In the brief discussion that followed, members raised concerns that further delay would threaten delivery of the predicted outcomes, particularly in terms of embedding action plans.
It was also noted that the pioneer authorities are undertaking some radical work that will contribute to learning in relation to the BCF programme.
Members noted the update.
Geoff Alltimes and Richard Humphries will be present for this report.
Updates on two programmes of work were presented. The first, an update on the work of the Commission on the Future of Health and Social Care, was presented by Geoff Alltimes, commission member and LGA Associate and Richard Humphries, Senior Fellow, King’s Fund.
In particular, Geoff and Richard were keen to hear the Board’s views in relation to the proposals outlined in the Commission’s interim report.
In the discussion that followed, the Board made the following points:
· That prevention programmes would always be a key element of any attempt to reduce costs in the long term;
· That the principle of integration of health and social care budgets was broadly accepted and the BCF programme should inform this debate and be given time to bed down;
· That the public must be engaged in this debate at the earliest opportunity;
· The fact that the impact of the ageing population on health costs is a key driver and needed to be made more explicit in the paper;
· Governance structures were seen as complex at the present time, especially in the NHS, and simplification of this, alongside clarity around health scrutiny would be welcome; and
The Board endorsed the Commission’s interim report and supports its ongoing work. Of the Commission’s options for bringing more money into the health and social care system, Option 1 (improved productivity) was taken as a given. Within Options 2 and 3 (raise more private funding and raise more public funding respectively) the Board agreed there were a number of ideas that warranted further exploration. It was also agreed that this should not be at the expense of embedding the BCF or giving space and time to deliver other current initiatives on integration and prevention.
Geoff Alltimes welcomed the views expressed by the Board in the discussion and looked forward to receiving the LGA’s formal response in due course.
The second half of the paper was presented by Alyson Morley, Senior Adviser. This paper, the detail of which is under embargo until the LGA conference, will form a central plank of the LGAs influencing work on the main issues facing local government in the run up to the next election. The Board were informed that the policy development on the future design of adult social care and health, featured prominently in all the LGA’s influencing work.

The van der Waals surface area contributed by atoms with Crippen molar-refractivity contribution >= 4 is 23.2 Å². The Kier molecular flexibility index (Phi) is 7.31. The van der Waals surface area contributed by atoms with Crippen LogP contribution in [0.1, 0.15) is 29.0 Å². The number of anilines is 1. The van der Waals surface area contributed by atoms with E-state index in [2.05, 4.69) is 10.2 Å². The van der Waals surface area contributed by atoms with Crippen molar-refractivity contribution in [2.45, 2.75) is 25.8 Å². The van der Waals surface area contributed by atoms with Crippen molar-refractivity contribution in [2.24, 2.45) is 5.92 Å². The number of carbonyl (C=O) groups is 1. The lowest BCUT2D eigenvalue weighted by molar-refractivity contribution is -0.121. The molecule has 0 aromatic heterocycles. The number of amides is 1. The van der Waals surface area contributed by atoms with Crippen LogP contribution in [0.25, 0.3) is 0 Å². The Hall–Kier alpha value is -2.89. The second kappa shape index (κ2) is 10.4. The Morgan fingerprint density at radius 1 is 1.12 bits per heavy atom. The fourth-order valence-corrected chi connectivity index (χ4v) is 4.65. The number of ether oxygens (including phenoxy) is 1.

In broad terms, the Board was reassured that:
· Prevention and integration would be a key component of the policy messages;
· Integration of health and social care is central to the future sustainability of local government and the NHS;
· Public and local accountability issues would also be set out including the central role of the Health and Wellbeing Boards working with clinical leaders to engage local communities in discussions about the future shape of health and social care services;
· Proposals for sustainable funding structures for health and social care would be set out; and
· The key messages would be developed with the NHS national stakeholders.
Board members were invited to feed their comments to ... view the full minutes text for item 4.
Bill Mumford, lead Winterbourne View Joint Improvement Programme will be present for this item.
Bill Mumford, Lead, Winterbourne View Joint Improvement Programme, updated the Board on progress.
The Board was invited to comment on the issues set out in the paper and to consider how the JIP could support lead members maximise their local political influence and drive forward improvements.
A brief discussion took place on how best to work with the health sector and providers to provide more community based services, with some concern expressed that current budget reductions could impact on the issue.
Cllr Hall proposed that she write to lead members regarding their leadership role in leading the response locally.
Members noted the report.
Cllr Hall expressed her appreciation for Cllr Ford’s support in attending a range of meetings and events on her behalf in the spring of this year.
Any other business
The Board was advised that the Care Act will be the main agenda item at the next meeting.
Cllr Sue Whitaker and Cllr Bill Bentley sought clarification on the nominations for the Boards representation on the Think Local Act Personal programme. Officers agreed to return to the members concerned regarding this.
Cllr Sue Whitaker and Cllr Bill Bentley commented that they were in attendance at the last meeting as substitutes and requested that this be noted.
Members agreed the minutes from the meeting held on 5 March 2014.